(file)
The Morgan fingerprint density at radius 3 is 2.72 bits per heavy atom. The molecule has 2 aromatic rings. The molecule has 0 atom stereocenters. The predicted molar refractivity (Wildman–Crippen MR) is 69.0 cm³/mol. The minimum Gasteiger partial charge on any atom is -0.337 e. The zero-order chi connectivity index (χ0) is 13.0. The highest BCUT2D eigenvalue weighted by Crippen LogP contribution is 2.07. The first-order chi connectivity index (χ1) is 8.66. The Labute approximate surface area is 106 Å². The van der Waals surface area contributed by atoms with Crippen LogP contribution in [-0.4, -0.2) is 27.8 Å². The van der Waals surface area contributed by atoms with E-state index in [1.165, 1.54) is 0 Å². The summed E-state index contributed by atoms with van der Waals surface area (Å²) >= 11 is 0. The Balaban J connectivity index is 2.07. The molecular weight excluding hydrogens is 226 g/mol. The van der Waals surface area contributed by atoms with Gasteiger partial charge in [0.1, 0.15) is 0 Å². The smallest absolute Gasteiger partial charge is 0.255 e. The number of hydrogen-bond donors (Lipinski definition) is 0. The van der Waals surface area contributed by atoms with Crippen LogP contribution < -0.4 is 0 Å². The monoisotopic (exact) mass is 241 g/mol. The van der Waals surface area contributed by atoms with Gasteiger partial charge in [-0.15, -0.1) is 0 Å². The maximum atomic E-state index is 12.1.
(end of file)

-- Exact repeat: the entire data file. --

The Morgan fingerprint density at radius 3 is 2.72 bits per heavy atom. The molecule has 2 aromatic rings. The molecule has 0 atom stereocenters. The predicted molar refractivity (Wildman–Crippen MR) is 69.0 cm³/mol. The minimum Gasteiger partial charge on any atom is -0.337 e. The zero-order chi connectivity index (χ0) is 13.0. The highest BCUT2D eigenvalue weighted by Crippen LogP contribution is 2.07. The first-order chi connectivity index (χ1) is 8.66. The Labute approximate surface area is 106 Å². The van der Waals surface area contributed by atoms with Crippen LogP contribution in [-0.4, -0.2) is 27.8 Å². The van der Waals surface area contributed by atoms with E-state index in [1.165, 1.54) is 0 Å². The summed E-state index contributed by atoms with van der Waals surface area (Å²) >= 11 is 0. The Balaban J connectivity index is 2.07. The molecular weight excluding hydrogens is 226 g/mol. The van der Waals surface area contributed by atoms with Gasteiger partial charge in [0.1, 0.15) is 0 Å². The smallest absolute Gasteiger partial charge is 0.255 e. The number of hydrogen-bond donors (Lipinski definition) is 0. The van der Waals surface area contributed by atoms with Crippen LogP contribution < -0.4 is 0 Å². The monoisotopic (exact) mass is 241 g/mol. The van der Waals surface area contributed by atoms with Gasteiger partial charge in [-0.15, -0.1) is 0 Å². The maximum atomic E-state index is 12.1.